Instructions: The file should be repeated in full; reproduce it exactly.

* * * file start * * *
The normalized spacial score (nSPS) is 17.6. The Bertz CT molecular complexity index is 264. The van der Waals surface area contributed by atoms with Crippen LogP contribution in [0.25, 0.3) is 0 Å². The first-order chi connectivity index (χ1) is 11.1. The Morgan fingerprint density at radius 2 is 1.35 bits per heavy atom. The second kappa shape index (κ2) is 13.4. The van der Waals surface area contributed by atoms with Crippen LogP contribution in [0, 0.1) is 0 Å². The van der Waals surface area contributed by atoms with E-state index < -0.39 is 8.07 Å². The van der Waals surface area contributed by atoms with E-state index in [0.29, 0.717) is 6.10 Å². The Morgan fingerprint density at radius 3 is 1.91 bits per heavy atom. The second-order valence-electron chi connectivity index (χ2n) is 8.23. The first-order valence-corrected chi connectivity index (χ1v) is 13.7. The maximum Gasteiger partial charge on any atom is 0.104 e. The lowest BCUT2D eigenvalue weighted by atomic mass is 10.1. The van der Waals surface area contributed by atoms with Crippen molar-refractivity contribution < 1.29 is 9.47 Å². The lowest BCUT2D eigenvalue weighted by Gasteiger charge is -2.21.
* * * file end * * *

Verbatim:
The normalized spacial score (nSPS) is 17.6. The Bertz CT molecular complexity index is 264. The van der Waals surface area contributed by atoms with Crippen LogP contribution in [0.25, 0.3) is 0 Å². The first-order chi connectivity index (χ1) is 11.1. The Morgan fingerprint density at radius 2 is 1.35 bits per heavy atom. The second kappa shape index (κ2) is 13.4. The van der Waals surface area contributed by atoms with Crippen LogP contribution in [0, 0.1) is 0 Å². The van der Waals surface area contributed by atoms with E-state index < -0.39 is 8.07 Å². The van der Waals surface area contributed by atoms with E-state index in [0.29, 0.717) is 6.10 Å². The Morgan fingerprint density at radius 3 is 1.91 bits per heavy atom. The second-order valence-electron chi connectivity index (χ2n) is 8.23. The first-order valence-corrected chi connectivity index (χ1v) is 13.7. The maximum Gasteiger partial charge on any atom is 0.104 e. The lowest BCUT2D eigenvalue weighted by atomic mass is 10.1. The van der Waals surface area contributed by atoms with Crippen molar-refractivity contribution < 1.29 is 9.47 Å². The lowest BCUT2D eigenvalue weighted by Gasteiger charge is -2.21.